Neil Shah reports, in the Wall Street Journal, that food stamp usage (Supplemental Nutrition Assistance Program [SNAP]) is down in the United States. Although “food-stamp use remains high, historically speaking”:
There were 46.2 million Americans on food stamps in May, the latest data available, down 1.6 million from a record 47.8 million in December 2012. Some 14.8% of the U.S. population is on the Supplemental Nutrition Assistance Program, or SNAP, down from 15.3% last August, U.S. Department of Agriculture data show.
According to the data, there were 3.0% fewer SNAP participants in May 2014 than in May 2013. In Rhode Island, the reduction over that same period was 1.3%.
In Rhode Island in May, 178,110 people were participants in the SNAP program. That’s 16.9% of the population, according to the latest estimate of the U.S. Census, That’s 2.1 percentage points higher than the number for the United States as a whole. Rhode Island has the 14th highest SNAP usage in the country. Only Maine is higher, in New England. (New Hampshire’s at 8.4%, while Connecticut and Massachusetts are both between 12% and 13%.)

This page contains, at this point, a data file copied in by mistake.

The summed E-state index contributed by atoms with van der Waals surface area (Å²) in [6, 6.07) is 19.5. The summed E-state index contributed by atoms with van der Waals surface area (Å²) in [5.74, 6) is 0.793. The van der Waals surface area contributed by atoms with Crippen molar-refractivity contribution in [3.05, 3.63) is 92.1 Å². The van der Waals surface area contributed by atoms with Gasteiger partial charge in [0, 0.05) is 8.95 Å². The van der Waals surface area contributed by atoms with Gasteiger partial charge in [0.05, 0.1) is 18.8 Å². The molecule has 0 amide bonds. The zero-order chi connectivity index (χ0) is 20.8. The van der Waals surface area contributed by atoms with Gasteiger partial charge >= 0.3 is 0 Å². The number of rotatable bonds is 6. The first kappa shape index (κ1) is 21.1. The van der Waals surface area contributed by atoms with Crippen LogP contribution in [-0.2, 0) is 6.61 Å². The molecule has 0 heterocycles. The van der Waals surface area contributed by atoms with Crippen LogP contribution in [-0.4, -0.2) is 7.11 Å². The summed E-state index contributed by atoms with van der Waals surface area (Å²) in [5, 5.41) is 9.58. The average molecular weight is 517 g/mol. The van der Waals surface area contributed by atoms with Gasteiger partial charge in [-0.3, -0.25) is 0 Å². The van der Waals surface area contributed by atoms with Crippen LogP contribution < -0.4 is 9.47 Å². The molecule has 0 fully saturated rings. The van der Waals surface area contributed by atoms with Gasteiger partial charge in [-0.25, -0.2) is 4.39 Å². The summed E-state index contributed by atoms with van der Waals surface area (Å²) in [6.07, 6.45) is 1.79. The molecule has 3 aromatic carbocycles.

It’s interesting, though, that Rhode Island’s reduction of SNAP participants has been so much slower than the national average, given the employment boom shown in Bureau of Labor Statistics (BLS) data. I’ve asked the U.S. Department of Agriculture if it provides previous monthly estimates of SNAP participation. It’d be interesting to see how that’s changed month to month.